I’m working on a massive opus of my thinking on one on ones, how important they are to remote teams, and a bunch of tall tales about the times I’ve messed them up, and how to avoid my mess ups in your own life.
(Note: This massive opus will not be a list of questions to ask during one on ones. We have enough of those 🙂 )
If I were writing for an actual publication and not my personal blog, it would have an SEO optimized, click-gravity headline: “The Ultimate Guide to Remote One on Ones” – “You Won’t Believe What This Dude Said in a Remote One on One!” – “56 Ways to WOW your Boss!” etc etc.
( You can see my first ever post about one on ones here: Communicating with a Remote Team: One on Ones)
One thing that doesn’t fit super well into that piece, but is still something I want to talk about, is that one on ones are important, and they are hard to get right.
Many folks who are leading teams (remote or otherwise) walk through one on one sessions without much order or preparation. Once the calendar item pings, they dive in. No prior preparation, maybe they have some notes from the previous week, but by and large the one on one session is flying blind.
“So, remind me, what are you working on right now?”
If you have to ask that question, as a team lead, you’re not doing your job. It’s your job to come into every one on one prepared, and not just with an understanding of what your team is working on but why.
It’s your job to lift these people up. It’s your job to insulate them from all of the turbulence that cannot help them, and to really dig into the why of each individual. Knowing what they are doing is good – knowing why it’s important to them and their career is great.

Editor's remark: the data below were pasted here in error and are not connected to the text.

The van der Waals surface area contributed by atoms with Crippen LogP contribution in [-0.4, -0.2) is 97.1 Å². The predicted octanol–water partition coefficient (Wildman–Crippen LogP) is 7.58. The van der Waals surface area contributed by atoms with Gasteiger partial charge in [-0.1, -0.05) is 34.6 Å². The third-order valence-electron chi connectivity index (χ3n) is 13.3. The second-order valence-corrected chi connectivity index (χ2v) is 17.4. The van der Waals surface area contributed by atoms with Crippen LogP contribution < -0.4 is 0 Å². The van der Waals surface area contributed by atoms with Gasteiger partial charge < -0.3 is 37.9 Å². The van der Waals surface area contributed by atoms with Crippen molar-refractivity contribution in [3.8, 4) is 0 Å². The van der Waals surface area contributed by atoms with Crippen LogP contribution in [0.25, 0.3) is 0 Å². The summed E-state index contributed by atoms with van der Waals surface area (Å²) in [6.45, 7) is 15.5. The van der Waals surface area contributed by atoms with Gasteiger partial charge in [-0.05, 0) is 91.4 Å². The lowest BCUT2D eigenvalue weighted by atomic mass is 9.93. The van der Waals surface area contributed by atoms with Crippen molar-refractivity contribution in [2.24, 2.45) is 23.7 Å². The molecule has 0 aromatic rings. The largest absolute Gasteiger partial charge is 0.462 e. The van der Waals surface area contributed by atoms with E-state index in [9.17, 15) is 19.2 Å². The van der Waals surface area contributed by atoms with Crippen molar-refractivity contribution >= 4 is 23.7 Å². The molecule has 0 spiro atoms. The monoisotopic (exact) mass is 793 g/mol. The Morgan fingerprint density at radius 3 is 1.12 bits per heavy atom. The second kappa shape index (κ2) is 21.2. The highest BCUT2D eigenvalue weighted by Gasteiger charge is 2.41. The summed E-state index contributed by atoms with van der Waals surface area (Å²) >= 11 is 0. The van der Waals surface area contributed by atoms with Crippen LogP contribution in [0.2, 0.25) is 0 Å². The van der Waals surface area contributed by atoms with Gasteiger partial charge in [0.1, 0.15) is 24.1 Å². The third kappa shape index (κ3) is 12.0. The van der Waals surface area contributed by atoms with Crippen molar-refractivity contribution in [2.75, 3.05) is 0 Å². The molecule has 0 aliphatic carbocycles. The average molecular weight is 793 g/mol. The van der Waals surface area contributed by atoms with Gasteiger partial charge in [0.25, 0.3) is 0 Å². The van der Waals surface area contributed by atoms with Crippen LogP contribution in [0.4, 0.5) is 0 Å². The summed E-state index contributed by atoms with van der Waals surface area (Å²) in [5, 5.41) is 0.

The reason the why is important is because it can vary widely across individuals – maybe someone on your team cares deeply about democratizing the web, so issues like accessibility and internationalization are what drive their desire to provide support. Maybe someone else on your team actually wants to step into a front end development role, and support is a great first way to understand a product deeply.
While both of these individuals are doing the same tasks day to day, your understanding of their deeper why allows you to better help them find ways to leverage that work toward their personal goals. Helping the first person become a Github guru might miss the mark; similarly, the second individual would be confused if you invited her to attend a translation summit conference.
It’s not always that easy – not everyone has grand career aspirations, or at least not ones that they have a great way of sharing with their team lead. Not everyone is motivated or compelled by work. Not everyone has an ambition beyond where they are today – that’s OK!
As a lead it is on you to know who is who, and to know on some level what drives them, or that they are not driven to pursue greater things at work – at least not today. That’s the real trick of it, is that just because someone is leaning out of work this week does not mean they won’t become someone with different goals in two, three months.